Let’s briefly explore all the advantages listed above but keep in mind that the main advantage of a list comprehension is its readability.

## Speed

List comprehensions are faster than the equivalent loops when we're not dealing with trivial cases because of the internals of CPython. When we have a loop, Python needs to keep going back and forth between C and Python itself to do the looping and computing the elements to append to the new list. List comprehensions are implemented in such a way that we don't need to do this, and because there's less back-and-forth, list comprehensions are slightly faster than the equivalent loop structures.

## Conciseness

The animations above have shown that, quite literally, you have to delete code from a loop to turn it into a list comprehension. Thus, a list comprehension is objectively shorter than the equivalent loop.

Note that there is no requirement that list comprehensions fit into one line. This goes against the beliefs of some, who will proudly show their lengthy list comprehension one-liners. If you find such a person, it becomes your job to teach them that list comprehensions can be made to span across multiple lines and that that often improves its readability at no cost.

## Purity

“Purity” here is meant in the functional programming sense, or in the mathematical sense. When a for loop runs, it has a side-effect: it will create (or modify) the auxiliary variable that is used to loop. In the example below, we are able to access the variable num, even after the loop is done:

squares = []
for num in range(10):
squares.append(num ** 2)

print(num)  # 9, the last value of the loop.

This is not the case in a list comprehension, as the variable(s) used in the loop(s) inside a list comprehension are not available outside of the list comprehension. The example below shows that trying to access num outside of the list comprehension leads to a NameError, because the variable num isn't defined:

squares = [num ** 2 for num in range(10)]

print(num)  # NameError, the variable num doesn't exist.

Because the construct of a list comprehension does not have side effects by nature, there is a convention that you shouldn't use code that creates side effects inside a list comprehension. List comprehensions should be used solely for the purpose of creating new lists by transforming data from other iterables.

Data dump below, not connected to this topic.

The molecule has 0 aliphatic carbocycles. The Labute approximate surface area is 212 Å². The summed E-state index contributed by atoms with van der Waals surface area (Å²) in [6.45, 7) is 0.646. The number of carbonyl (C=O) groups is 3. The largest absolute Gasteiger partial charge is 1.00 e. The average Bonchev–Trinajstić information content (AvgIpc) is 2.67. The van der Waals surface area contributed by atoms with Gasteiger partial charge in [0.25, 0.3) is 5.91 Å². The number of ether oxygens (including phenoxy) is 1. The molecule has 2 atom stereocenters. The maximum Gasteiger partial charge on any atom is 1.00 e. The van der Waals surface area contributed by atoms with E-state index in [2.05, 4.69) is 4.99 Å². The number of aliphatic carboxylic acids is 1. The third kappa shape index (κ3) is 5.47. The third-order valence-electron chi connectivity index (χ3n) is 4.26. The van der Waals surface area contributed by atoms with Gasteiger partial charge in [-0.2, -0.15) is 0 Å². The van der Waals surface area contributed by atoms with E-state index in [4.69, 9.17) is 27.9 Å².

Although readability is a subjective matter, there is something objective to be said about the readability of list comprehensions. List comprehensions, by definition, show the data transformation that they employ at the very beginning. This makes it easier for people reading your code to understand what's going into the list you are creating.

This is especially important if we consider that code is usually read in context. Your list comprehensions/loop will be inside a function, or a method, or in the middle of a script with more context.

For example, consider this incomplete piece of code:

with open("my_file.txt", "r") as my_file:
lines = [...

The context manager (the line that goes with open(...) and opens the file) gives you information that is very relevant for the variable lines, which is going to be a list. When you read the context manager and when you see that there is a variable called lines, you can guess with certainty that the code will iterate over the lines of my_file. The surrounding code already tells you what the data source is. What you don't know is what will happen to each line!

Remember, in a list comprehension, the data transformation is the first thing you read:

with open("my_file.txt", "r") as my_file:
lines = [line.strip() ...

After you've read that part of the code, you can pretty much guess what comes next, which is for line in my_file.

As we've seen, list comprehensions reorder things so that the most important bit comes first. That's it. This, together with the fact that list comprehensions have less code than the equivalent loop, is the reason that many people feel that list comprehensions are readable.

# Examples in code

List comprehensions are not a drop-in replacement for every single loop. List comprehensions are useful when you are building a list out of an existing iterable.